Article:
Mode of referral to hospital of patients with heart attacks: relevance to home care and special ambulance services.Br Med J 1976; 2 doi: https://doi.org/10.1136/bmj.2.6043.1035 (Published 30 October 1976) Cite this as: Br Med J 1976;2:1035
- J D Hill,
- J R Hampton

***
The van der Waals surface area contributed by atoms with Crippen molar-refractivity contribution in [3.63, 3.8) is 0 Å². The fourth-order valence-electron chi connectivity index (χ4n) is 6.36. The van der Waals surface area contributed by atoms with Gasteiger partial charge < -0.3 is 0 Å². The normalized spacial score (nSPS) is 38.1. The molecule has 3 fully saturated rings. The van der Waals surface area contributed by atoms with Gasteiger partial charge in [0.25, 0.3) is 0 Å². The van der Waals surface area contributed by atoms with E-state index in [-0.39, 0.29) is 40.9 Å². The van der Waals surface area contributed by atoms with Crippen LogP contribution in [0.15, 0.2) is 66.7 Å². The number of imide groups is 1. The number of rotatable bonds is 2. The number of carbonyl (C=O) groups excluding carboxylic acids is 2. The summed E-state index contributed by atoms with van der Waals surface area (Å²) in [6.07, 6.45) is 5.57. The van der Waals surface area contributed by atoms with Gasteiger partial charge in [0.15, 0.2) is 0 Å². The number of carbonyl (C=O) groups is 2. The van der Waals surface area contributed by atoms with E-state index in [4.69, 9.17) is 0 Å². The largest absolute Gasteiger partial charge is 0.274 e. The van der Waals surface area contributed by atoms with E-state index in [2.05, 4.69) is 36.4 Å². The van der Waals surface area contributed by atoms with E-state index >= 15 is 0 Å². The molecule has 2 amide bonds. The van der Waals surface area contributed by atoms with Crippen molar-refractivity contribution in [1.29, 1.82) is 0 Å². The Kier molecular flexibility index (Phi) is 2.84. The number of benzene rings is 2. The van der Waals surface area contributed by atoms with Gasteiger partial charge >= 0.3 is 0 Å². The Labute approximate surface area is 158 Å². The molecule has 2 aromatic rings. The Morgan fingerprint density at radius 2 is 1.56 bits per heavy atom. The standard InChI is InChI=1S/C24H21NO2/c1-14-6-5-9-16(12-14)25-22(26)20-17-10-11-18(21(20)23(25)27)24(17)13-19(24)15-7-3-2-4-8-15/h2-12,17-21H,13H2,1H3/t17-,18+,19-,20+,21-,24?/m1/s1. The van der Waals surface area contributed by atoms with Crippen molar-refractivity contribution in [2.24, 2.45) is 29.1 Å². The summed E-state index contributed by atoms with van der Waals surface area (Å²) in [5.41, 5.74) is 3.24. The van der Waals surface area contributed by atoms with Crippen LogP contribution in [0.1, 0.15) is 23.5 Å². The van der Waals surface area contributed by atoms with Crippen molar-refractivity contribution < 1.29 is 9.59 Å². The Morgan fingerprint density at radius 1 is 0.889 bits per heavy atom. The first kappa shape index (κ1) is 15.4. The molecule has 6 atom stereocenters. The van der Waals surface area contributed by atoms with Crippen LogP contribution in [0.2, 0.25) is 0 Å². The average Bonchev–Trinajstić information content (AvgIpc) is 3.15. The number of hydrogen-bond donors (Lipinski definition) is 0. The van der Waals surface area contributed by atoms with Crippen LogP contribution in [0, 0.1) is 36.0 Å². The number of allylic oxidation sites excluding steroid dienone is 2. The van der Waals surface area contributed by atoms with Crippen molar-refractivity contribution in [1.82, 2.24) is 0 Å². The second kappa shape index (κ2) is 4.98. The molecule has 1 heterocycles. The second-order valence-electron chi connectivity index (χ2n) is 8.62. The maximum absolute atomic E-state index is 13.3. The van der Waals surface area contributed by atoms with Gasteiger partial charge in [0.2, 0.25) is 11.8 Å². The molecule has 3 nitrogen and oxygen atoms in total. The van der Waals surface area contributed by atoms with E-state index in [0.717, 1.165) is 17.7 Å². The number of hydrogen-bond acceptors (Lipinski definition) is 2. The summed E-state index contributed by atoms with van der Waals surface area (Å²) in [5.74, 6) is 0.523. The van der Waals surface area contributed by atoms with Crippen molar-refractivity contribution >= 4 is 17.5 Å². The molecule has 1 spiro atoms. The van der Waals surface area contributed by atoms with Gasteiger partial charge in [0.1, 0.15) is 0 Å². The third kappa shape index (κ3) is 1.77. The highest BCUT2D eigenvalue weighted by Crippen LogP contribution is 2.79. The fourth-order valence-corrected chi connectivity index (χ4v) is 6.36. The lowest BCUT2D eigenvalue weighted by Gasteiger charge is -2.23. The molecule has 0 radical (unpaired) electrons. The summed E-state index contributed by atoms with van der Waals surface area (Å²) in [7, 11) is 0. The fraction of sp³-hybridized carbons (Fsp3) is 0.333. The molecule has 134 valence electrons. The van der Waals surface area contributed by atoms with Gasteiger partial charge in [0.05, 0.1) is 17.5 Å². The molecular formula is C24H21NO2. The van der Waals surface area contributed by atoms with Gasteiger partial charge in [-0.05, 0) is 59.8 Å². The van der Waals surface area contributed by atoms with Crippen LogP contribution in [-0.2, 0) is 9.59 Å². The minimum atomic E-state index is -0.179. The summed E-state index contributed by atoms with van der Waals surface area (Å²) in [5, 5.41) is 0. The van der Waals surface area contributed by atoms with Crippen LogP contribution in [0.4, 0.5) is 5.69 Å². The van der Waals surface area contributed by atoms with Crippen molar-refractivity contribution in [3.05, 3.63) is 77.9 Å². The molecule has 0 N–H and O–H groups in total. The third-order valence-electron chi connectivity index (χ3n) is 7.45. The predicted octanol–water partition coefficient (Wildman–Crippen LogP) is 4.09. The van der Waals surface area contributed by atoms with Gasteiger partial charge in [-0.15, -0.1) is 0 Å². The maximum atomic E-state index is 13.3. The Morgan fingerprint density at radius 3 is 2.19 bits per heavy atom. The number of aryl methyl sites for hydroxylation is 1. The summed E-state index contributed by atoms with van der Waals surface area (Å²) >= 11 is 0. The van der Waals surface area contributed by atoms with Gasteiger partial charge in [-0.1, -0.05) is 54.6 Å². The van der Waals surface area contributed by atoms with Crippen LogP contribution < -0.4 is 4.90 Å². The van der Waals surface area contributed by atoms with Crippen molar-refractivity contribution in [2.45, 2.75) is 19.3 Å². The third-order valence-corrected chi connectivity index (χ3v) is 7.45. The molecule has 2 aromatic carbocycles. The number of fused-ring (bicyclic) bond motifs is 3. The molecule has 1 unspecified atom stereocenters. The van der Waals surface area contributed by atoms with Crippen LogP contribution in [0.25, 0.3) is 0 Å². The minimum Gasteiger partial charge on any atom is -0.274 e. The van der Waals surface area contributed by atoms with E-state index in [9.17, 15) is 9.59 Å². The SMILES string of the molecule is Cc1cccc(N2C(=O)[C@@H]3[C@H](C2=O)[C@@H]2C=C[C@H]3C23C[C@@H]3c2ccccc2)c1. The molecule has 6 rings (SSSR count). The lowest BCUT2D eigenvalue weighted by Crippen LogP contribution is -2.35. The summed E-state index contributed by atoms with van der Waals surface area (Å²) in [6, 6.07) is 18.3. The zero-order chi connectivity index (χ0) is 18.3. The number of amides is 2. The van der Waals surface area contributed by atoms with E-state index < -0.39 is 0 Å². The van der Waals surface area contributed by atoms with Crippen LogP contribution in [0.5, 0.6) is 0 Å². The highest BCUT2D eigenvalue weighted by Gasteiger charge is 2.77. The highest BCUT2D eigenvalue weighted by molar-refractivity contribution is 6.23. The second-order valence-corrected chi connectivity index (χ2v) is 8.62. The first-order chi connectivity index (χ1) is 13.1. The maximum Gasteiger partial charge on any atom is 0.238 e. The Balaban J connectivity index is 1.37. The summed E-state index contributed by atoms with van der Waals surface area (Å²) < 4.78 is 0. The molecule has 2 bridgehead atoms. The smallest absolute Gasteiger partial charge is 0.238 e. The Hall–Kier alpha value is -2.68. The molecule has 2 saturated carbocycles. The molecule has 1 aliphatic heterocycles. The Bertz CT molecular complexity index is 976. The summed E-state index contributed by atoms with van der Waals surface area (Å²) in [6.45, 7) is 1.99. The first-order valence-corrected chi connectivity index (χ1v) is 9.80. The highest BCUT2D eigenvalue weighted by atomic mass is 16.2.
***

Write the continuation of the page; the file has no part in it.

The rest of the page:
Out of 1250 consecutive patients brought to hospital with heart attacks 956 (76%) were at home when their symptoms began. Of these, 587 (61%) called their general practitioner, and for the remainder an ambulance was summoned by a member of the public. Of the 294 patients who were away from home when the attack occurred 291 were brought to hospital by ambulance. Of these, only 70 (24%) were attended by a general practitioner. Patients for whom ambulances were called by a general practitioner had had their symptoms significantly longer and had significantly lower prehospital and hospital mortalities than those for whom ambulances were summoned by members of the public. Special "cardiac" ambulances appear to be inappropriate for patients who have been seen by a general practitioner, and for this group home care may well be as effective as hospital admission.